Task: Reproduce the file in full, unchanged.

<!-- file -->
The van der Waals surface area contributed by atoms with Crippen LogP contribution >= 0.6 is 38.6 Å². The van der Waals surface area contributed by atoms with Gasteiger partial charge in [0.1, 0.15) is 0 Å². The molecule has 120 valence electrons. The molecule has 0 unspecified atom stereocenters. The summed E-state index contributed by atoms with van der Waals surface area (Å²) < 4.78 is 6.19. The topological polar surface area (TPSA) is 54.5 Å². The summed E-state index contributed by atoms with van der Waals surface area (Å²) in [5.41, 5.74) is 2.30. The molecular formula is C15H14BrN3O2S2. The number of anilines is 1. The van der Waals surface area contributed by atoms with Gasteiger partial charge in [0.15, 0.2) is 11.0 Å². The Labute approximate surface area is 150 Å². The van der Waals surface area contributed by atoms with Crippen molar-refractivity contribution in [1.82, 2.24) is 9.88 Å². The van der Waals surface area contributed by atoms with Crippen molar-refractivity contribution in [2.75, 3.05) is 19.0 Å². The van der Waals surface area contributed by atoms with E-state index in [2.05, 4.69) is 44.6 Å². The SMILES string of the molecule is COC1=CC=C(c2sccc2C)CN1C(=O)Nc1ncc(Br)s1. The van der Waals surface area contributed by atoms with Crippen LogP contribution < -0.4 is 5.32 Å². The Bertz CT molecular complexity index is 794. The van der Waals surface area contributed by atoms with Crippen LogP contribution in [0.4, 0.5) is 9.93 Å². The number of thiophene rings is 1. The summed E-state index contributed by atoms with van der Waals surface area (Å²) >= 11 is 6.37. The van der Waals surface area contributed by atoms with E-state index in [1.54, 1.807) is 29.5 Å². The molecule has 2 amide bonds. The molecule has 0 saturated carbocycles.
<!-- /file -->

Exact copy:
The van der Waals surface area contributed by atoms with Crippen LogP contribution >= 0.6 is 38.6 Å². The van der Waals surface area contributed by atoms with Gasteiger partial charge in [0.1, 0.15) is 0 Å². The molecule has 120 valence electrons. The molecule has 0 unspecified atom stereocenters. The summed E-state index contributed by atoms with van der Waals surface area (Å²) < 4.78 is 6.19. The topological polar surface area (TPSA) is 54.5 Å². The summed E-state index contributed by atoms with van der Waals surface area (Å²) in [5.41, 5.74) is 2.30. The molecular formula is C15H14BrN3O2S2. The number of anilines is 1. The van der Waals surface area contributed by atoms with Gasteiger partial charge in [0.15, 0.2) is 11.0 Å². The Labute approximate surface area is 150 Å². The van der Waals surface area contributed by atoms with Crippen molar-refractivity contribution in [1.82, 2.24) is 9.88 Å². The van der Waals surface area contributed by atoms with Crippen molar-refractivity contribution in [2.75, 3.05) is 19.0 Å². The van der Waals surface area contributed by atoms with E-state index in [2.05, 4.69) is 44.6 Å². The SMILES string of the molecule is COC1=CC=C(c2sccc2C)CN1C(=O)Nc1ncc(Br)s1. The van der Waals surface area contributed by atoms with Crippen LogP contribution < -0.4 is 5.32 Å². The Bertz CT molecular complexity index is 794. The van der Waals surface area contributed by atoms with Crippen LogP contribution in [0.4, 0.5) is 9.93 Å². The number of thiophene rings is 1. The summed E-state index contributed by atoms with van der Waals surface area (Å²) >= 11 is 6.37. The van der Waals surface area contributed by atoms with E-state index in [1.54, 1.807) is 29.5 Å². The molecule has 2 amide bonds. The molecule has 0 saturated carbocycles.